Thursday, February 3, 2011

Death by Cross-Stitching!

This person had the right idea. Nice and simple!
Original picture here.

So the next textile project I decided to tackle is cross-stitching. Truthfully, I wasn't really fired-up about the idea because I'm not really interested in the final cross-stitching product. There is something about the tiny, anal little stitches that seem too- dare I say it- Colonial American. Little pictures of Holly Hobby, bunnies and kitties, bible verses and messages about what makes a house a home. Not really my thing. Cross-stitching to me, is something little old ladies do to pass time on the gambling bus to Reno. But if Im going to be an art teacher, I ought to give it a try, right?

Subversive cross stitch! Original picture here.

So I hunted around for ideas in the internet before I started, and I discovered that like knitting and Yarn Bombing and Stitch-and-Bitch meetings, Cross- stitch is also finding it's way into Post-Modernist thought. Just google 'Subversive Cross Stitch" and you'll see that the potty-mouths of the world have picked up some Aida cloth, needles and thread and have expressed themselves beyond anything their grandmothers ever dared attempt! Though there are some clever cross-stitched pieces- ETSY is full of cross-stitched buttons with contemporary designs, people have subverted the idea of the cross-stitch sampler by stitching computer keyboard icons or subversive sayings instead of the sampler alphabet. Some of it's pretty funny stuff. But I wasn't really interested in stitching swear words or the like, personally.
Okay, I'm just throwing this in here, but if I can find one piece of cross-stitch work that excites me, I only have to look at Cocoon in Turkey. (Have you guys decided to hire me yet? I'm your biggest promoter!) This is an Uzbek hat. If you'd like to see more of Cocoon's tribal collection, you can join their facebook group.

How to cross stitch: Original picture here.
This is pretty much all you need to know about cross-stitching. A row of diagonals one way, and an opposite row of diagonals in the other direction.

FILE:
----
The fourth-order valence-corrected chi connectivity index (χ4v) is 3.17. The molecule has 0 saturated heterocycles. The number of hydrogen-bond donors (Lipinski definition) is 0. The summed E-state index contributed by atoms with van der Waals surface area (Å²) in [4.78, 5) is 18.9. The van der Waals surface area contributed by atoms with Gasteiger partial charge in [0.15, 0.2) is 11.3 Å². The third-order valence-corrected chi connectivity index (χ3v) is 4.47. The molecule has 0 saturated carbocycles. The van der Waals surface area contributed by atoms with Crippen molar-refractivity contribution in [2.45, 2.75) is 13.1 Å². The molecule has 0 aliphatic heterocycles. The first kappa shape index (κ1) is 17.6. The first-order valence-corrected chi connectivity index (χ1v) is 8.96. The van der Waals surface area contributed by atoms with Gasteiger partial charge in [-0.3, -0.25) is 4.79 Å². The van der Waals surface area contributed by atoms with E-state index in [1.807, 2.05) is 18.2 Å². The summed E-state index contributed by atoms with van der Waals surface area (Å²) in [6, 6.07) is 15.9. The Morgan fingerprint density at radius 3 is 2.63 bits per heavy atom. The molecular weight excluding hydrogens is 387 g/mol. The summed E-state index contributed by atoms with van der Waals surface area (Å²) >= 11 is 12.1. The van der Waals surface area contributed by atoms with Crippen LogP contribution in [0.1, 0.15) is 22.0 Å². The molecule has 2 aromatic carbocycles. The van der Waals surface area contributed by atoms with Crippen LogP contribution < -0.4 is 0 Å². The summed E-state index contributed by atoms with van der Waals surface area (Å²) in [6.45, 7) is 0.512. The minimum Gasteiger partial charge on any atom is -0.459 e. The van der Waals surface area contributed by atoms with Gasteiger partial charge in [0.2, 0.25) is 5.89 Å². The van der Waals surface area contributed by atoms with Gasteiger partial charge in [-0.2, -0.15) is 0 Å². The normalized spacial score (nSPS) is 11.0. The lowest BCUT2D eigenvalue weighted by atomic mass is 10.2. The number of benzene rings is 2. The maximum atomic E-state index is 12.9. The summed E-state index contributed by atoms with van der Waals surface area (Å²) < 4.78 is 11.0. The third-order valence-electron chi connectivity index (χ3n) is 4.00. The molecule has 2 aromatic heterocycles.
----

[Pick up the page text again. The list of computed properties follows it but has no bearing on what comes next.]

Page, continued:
My stash of embroidery thread.

So I went to pick up some Aida cloth. This is kind of a cross between mesh and cotton- a little bit stiff with holes to guide you in perfect cross stitched X'es. And the stuff wasn't cheap either. Twelve bucks for a quarter meter!

"What kind would you like?" We've got about twenty different types of Aida Cloth." The clerk ran her fingers along packages of Aida cloth.
"Does it matter?" I asked?
The clerk lifted her eyebrows. "Yes, it matters. A lot, actually. You don't actually know what you are doing, do you?"

"Not at all! Give me whatever's easiest." I confidently told her. "I only really want to spend an afternoon or two on this." IF the clerk laughed out loud or guffawed at me at this point, I don't remember. But she would have had every right to, I was about to find out.

My Design on the Aida cloth. Shouldn't take too long to stitch up, right?
It's not exactly the Mona Lisa.

So I took out all the Embroidery thread I had and laid it out to help me decide what to do. I decided to go with a simple Islamic geometry. I drew that on the Aida cloth and got to stitching.

What you see here, is actually about ten minutes of work, and I'm not talking about the design.
I'm talking about how long it took me to get the stiff Aida cloth into that rubber hoop.

And then the stitching began:

This is the first hour or so. Looks pretty good! Looks pretty perfect at this stage.

Three days later. Three days of aggressive cross-stitching and not much else.

Two weeks later.
I had to try to cut down the amount of hours I cross stitched, my back was beginning to hurt.

Two and a half weeks.
I decided here than if I continued with the same colours it would be super boring.
So I switched it up a little.

Three weeks-ish.

A month later, this is where it's at.

I thought about cross-stitching it into a square and one day making it into a pillow or something, but for now it's going to sit in my textile book. You can see how dirty it got during all the handling of sewing it. I'm afraid to wash it though because the embroidery thread is cheap and I'm not sure how colour fast it is. After all this time, why risk it?

In the end, If I were to do this again, I'd probably take more care in choosing a design. Though mine doesn't look bad, it's a little on the boring side. If you are going to put the time in, go for something fancy or less time consuming.

I am completely humbled by the cross-stitchers of the world. It's an amazing amount of work and this kind of blood, sweat and tears isn't truly appreciated and recognised. If I were to sell this little cross stitch according to the time I've put into it, it would be worth a thousand bucks at least.

But I'd rather be painting. So If you'd like any of the Aida cloth I didn't use, you are welcome to it!



  1. For all your effort, it looks good. *Note to self- cross cross-stitching off of my "learn to do" list!

  2. Oh my, a month to make it? I sure learn a lot through your posts, and your humor always keeps me in stitches, of course.

  3. Lol, I'm glad you think my posts are funny, Nemo! I sometimes wonder if they aren't a little "needling." ; )